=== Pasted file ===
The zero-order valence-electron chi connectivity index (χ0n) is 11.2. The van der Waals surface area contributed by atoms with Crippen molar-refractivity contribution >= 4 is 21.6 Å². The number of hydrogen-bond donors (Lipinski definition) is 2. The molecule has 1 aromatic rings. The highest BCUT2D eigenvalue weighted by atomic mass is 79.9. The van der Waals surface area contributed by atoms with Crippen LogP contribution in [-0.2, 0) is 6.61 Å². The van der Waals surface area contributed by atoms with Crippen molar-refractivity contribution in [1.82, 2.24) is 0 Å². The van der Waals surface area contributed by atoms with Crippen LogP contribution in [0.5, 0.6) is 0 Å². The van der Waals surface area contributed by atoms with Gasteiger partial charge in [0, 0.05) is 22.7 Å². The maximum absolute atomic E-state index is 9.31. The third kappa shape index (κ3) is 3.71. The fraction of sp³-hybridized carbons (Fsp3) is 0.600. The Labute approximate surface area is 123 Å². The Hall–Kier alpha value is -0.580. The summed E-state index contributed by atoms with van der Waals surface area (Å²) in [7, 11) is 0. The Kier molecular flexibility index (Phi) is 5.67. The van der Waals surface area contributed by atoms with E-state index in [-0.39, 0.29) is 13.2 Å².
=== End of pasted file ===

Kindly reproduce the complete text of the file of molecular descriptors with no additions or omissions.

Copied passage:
The zero-order valence-electron chi connectivity index (χ0n) is 11.2. The van der Waals surface area contributed by atoms with Crippen molar-refractivity contribution >= 4 is 21.6 Å². The number of hydrogen-bond donors (Lipinski definition) is 2. The molecule has 1 aromatic rings. The highest BCUT2D eigenvalue weighted by atomic mass is 79.9. The van der Waals surface area contributed by atoms with Crippen LogP contribution in [-0.2, 0) is 6.61 Å². The van der Waals surface area contributed by atoms with Crippen molar-refractivity contribution in [1.82, 2.24) is 0 Å². The van der Waals surface area contributed by atoms with Crippen LogP contribution in [0.5, 0.6) is 0 Å². The van der Waals surface area contributed by atoms with Gasteiger partial charge in [0, 0.05) is 22.7 Å². The maximum absolute atomic E-state index is 9.31. The third kappa shape index (κ3) is 3.71. The fraction of sp³-hybridized carbons (Fsp3) is 0.600. The Labute approximate surface area is 123 Å². The Hall–Kier alpha value is -0.580. The summed E-state index contributed by atoms with van der Waals surface area (Å²) in [7, 11) is 0. The Kier molecular flexibility index (Phi) is 5.67. The van der Waals surface area contributed by atoms with E-state index in [-0.39, 0.29) is 13.2 Å².